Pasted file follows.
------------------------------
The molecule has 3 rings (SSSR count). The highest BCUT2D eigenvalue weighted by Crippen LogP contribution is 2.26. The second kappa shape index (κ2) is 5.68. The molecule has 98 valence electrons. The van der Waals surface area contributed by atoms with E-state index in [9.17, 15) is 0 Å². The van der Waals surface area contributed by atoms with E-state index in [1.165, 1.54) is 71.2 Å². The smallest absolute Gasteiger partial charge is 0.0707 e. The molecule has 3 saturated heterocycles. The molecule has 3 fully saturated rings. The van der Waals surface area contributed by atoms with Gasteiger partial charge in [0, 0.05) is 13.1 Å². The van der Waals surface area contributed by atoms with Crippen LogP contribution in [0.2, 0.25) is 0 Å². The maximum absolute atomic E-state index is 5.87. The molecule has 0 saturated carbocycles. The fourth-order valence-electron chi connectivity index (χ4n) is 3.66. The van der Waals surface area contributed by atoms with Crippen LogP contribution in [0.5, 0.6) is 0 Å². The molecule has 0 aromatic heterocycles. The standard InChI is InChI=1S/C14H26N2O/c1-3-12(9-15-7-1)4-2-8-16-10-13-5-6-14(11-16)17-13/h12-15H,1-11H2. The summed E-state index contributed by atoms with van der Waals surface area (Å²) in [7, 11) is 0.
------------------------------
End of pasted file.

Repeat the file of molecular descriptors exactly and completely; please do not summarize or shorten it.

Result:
The molecule has 3 rings (SSSR count). The highest BCUT2D eigenvalue weighted by Crippen LogP contribution is 2.26. The second kappa shape index (κ2) is 5.68. The molecule has 98 valence electrons. The van der Waals surface area contributed by atoms with E-state index in [9.17, 15) is 0 Å². The van der Waals surface area contributed by atoms with E-state index in [1.165, 1.54) is 71.2 Å². The smallest absolute Gasteiger partial charge is 0.0707 e. The molecule has 3 saturated heterocycles. The molecule has 3 fully saturated rings. The van der Waals surface area contributed by atoms with Gasteiger partial charge in [0, 0.05) is 13.1 Å². The van der Waals surface area contributed by atoms with Crippen LogP contribution in [0.2, 0.25) is 0 Å². The maximum absolute atomic E-state index is 5.87. The molecule has 0 saturated carbocycles. The fourth-order valence-electron chi connectivity index (χ4n) is 3.66. The van der Waals surface area contributed by atoms with Crippen LogP contribution in [0.5, 0.6) is 0 Å². The molecule has 0 aromatic heterocycles. The standard InChI is InChI=1S/C14H26N2O/c1-3-12(9-15-7-1)4-2-8-16-10-13-5-6-14(11-16)17-13/h12-15H,1-11H2. The summed E-state index contributed by atoms with van der Waals surface area (Å²) in [7, 11) is 0.